The Hammer and The Cross

Episode 17 of PZ’s Podcast! It’s not the hammer and the sickle. It’s not the […]

Mockingbird / 9.30.10

Episode 17 of PZ’s Podcast!

It’s not the hammer and the sickle. It’s not the red crescent. It’s not even the Cross and the crown.

It’s the Hammer and the Cross!

This week’s podcast talks about the Christian symbolism in the Hammer Horror films.

They came from England, starting around 1955 with the ‘Quatermass’ movies and “X – The Unknown”. Then came “Curse of Frankenstein”, followed by “Horror of Dracula”.  The rest is history.

That little independent motion-picture company, operating from an office off Piccadilly Circus and a former country house on the Thames River in the village of Bray, pumped out one after another after another of sumptuous-looking Technicolor gothic horror movies. They were hugely successful in America and remained a gift that kept on giving, until, in the early 1970s, exhaustion set in, fashions changed, and everybody got old.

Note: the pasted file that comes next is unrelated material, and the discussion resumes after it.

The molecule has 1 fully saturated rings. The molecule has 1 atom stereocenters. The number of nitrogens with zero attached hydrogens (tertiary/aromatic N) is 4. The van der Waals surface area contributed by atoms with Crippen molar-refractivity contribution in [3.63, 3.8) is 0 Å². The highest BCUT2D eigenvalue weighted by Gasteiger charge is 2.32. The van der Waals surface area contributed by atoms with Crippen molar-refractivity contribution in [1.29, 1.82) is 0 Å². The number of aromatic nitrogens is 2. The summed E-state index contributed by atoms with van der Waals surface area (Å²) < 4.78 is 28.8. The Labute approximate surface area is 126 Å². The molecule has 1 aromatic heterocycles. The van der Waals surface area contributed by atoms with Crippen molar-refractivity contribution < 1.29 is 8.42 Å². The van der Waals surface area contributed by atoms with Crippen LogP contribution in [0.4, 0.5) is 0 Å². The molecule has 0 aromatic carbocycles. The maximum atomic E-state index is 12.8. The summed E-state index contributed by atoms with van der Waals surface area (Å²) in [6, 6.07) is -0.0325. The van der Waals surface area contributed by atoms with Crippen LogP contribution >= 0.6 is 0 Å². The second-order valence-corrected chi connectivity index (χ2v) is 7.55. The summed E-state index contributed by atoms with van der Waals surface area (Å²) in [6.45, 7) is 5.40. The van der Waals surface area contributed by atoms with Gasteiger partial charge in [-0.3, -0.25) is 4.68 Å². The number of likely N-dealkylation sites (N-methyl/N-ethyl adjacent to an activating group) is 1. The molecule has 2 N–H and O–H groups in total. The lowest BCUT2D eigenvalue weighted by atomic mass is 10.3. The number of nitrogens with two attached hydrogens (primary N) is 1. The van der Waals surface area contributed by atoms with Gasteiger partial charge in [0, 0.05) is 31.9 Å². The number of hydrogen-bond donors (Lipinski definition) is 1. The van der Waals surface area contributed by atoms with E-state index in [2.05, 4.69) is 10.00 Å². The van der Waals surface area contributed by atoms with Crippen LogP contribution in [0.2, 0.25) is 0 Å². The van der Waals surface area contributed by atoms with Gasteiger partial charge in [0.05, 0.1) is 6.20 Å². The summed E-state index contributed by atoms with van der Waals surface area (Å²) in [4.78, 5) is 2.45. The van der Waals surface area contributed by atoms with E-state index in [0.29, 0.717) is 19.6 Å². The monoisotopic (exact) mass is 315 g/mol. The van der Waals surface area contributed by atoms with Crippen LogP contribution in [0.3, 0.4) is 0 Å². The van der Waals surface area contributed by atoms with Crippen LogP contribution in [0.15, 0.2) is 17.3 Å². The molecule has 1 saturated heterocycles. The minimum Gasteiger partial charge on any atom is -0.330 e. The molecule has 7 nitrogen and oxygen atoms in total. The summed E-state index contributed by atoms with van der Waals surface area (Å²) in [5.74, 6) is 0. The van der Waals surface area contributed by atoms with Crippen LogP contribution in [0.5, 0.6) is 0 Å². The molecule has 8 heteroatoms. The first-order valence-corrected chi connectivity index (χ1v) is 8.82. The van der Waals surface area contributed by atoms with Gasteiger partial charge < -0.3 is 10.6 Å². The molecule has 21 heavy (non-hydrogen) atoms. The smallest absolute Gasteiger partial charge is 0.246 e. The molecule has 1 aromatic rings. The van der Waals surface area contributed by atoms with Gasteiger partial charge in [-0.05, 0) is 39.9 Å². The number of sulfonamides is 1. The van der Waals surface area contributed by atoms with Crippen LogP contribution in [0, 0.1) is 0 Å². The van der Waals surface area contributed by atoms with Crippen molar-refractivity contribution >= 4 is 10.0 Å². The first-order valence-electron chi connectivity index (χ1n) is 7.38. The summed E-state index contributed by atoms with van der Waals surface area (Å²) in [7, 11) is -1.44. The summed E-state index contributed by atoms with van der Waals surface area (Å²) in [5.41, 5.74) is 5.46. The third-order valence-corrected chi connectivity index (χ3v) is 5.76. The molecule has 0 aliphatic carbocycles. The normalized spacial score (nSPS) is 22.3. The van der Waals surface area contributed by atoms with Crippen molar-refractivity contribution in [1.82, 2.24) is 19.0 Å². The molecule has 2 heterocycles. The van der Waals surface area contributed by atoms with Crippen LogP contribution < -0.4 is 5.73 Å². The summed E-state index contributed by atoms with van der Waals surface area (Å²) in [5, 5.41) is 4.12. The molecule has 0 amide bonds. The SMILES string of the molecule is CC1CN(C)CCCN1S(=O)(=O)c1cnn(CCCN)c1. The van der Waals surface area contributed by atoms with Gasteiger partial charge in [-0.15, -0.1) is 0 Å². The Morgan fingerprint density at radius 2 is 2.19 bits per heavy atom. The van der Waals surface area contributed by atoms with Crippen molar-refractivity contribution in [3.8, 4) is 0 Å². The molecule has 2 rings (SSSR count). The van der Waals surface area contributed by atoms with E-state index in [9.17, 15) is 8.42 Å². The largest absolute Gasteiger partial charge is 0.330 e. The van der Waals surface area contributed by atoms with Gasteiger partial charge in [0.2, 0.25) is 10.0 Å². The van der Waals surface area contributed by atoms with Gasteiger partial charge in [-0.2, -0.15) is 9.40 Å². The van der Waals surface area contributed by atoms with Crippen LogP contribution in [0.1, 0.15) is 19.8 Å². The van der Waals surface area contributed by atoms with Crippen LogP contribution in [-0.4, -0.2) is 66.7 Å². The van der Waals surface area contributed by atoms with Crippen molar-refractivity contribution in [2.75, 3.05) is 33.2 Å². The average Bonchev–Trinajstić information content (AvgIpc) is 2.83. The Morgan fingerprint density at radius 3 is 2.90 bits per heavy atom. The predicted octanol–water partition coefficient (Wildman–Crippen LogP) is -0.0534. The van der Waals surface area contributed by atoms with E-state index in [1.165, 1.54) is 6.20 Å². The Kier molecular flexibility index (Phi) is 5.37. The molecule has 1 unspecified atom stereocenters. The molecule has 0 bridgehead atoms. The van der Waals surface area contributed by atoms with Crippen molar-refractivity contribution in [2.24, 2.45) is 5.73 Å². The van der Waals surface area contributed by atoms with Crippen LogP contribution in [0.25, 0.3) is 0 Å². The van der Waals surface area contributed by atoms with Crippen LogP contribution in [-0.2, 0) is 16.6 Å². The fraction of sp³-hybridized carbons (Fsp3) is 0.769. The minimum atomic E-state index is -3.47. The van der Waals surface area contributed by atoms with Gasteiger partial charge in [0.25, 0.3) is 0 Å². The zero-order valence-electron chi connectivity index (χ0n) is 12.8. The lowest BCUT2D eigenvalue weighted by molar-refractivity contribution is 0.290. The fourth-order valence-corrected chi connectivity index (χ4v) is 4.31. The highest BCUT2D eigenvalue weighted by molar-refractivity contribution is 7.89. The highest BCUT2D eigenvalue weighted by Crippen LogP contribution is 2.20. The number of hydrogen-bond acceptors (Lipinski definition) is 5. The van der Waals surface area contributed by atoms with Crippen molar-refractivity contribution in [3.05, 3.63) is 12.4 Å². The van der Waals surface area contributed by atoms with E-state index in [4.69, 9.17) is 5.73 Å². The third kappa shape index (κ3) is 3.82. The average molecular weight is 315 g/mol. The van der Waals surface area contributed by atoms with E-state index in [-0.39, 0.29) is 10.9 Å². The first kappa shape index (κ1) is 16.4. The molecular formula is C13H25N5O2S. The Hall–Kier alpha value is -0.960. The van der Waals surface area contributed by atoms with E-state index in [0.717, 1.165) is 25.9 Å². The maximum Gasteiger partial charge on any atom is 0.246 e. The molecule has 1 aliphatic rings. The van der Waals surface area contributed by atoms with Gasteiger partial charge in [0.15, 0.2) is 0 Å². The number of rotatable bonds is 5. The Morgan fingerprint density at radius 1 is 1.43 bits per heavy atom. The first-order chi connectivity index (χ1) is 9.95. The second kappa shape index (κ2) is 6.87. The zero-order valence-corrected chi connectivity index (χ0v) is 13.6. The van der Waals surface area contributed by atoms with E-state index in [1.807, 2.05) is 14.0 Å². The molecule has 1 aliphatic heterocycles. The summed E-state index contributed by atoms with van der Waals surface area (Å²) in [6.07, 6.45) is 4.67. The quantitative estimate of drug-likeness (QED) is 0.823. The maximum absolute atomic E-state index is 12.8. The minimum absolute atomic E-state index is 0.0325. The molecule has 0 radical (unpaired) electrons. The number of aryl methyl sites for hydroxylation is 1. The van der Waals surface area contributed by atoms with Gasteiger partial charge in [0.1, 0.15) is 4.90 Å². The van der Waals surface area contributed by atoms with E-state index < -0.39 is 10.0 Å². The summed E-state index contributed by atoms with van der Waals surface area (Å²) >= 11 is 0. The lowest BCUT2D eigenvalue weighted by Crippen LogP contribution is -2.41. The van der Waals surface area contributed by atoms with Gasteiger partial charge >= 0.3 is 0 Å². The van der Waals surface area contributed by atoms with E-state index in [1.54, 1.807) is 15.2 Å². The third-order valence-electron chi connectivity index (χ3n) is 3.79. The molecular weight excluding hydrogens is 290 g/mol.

I’m not the first person who’s ever noticed the repeating Christian imagery in almost all these movies. Wonderful Peter Cushing emphasized it in an interview before he died.  A very nice Presbyterian minister named Paul Leggett produced a book about it.  The ‘Hammer’ composer James Bernard always commented on it, as did Terence Fisher, who directed many of the best ‘Hammers’, though Bernard and Fisher would use the expression “the triumph of good over evil”.

These movies are a trip, from the riveting, groundbreaking “Horror of Dracula” to the anti-Puritan but still Cross-brandishing “Twins of Evil”; from “The Reptile”, with its jaw-dropping, “I am a Doctor of Theology!” climax, to Hammer’s “Hound of the Baskervilles”, in which Peter Cushing informs a C of E Bishop that he, ‘Sherlock Holmes’, is fighting evil with just as much determination as the Bishop.  (Ironically, and humorously in that particular one, the Bishop is a lot more interested in entymology than in fighting evil.)

This week, with slight tongue-in-cheek and warm, devoted affection, PZ summarizes the 20-year golden age of Hammer Horror, in terms of that mighty symbol, the Cross. I hope you will like it.

Incidentally, October is ‘Hammer Horror Month’ on the Turner Classic Movies channel.  Every Friday evening, during prime time, you can see them all.  They will almost all be there, Good Fridays for us all.  You wait and see.

To listen, click here.